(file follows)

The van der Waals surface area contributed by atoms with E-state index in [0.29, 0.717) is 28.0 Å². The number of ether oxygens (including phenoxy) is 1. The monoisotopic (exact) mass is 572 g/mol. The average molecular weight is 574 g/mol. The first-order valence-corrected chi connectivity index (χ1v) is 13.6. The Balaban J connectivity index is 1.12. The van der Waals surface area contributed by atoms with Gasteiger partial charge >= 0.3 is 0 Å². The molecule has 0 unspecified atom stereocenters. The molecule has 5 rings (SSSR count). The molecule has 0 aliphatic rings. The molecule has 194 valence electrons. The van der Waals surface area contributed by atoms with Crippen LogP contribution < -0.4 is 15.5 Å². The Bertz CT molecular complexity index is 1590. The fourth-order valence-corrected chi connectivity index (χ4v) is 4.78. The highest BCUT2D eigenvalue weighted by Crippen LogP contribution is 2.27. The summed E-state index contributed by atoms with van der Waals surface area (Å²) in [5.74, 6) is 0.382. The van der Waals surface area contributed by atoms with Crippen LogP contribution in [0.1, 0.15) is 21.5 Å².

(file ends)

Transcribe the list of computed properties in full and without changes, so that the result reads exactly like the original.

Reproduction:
The van der Waals surface area contributed by atoms with E-state index in [0.29, 0.717) is 28.0 Å². The number of ether oxygens (including phenoxy) is 1. The monoisotopic (exact) mass is 572 g/mol. The average molecular weight is 574 g/mol. The first-order valence-corrected chi connectivity index (χ1v) is 13.6. The Balaban J connectivity index is 1.12. The van der Waals surface area contributed by atoms with Gasteiger partial charge >= 0.3 is 0 Å². The molecule has 0 unspecified atom stereocenters. The molecule has 5 rings (SSSR count). The molecule has 0 aliphatic rings. The molecule has 194 valence electrons. The van der Waals surface area contributed by atoms with Crippen LogP contribution < -0.4 is 15.5 Å². The Bertz CT molecular complexity index is 1590. The fourth-order valence-corrected chi connectivity index (χ4v) is 4.78. The highest BCUT2D eigenvalue weighted by Crippen LogP contribution is 2.27. The summed E-state index contributed by atoms with van der Waals surface area (Å²) in [5.74, 6) is 0.382. The van der Waals surface area contributed by atoms with Crippen LogP contribution in [0.1, 0.15) is 21.5 Å².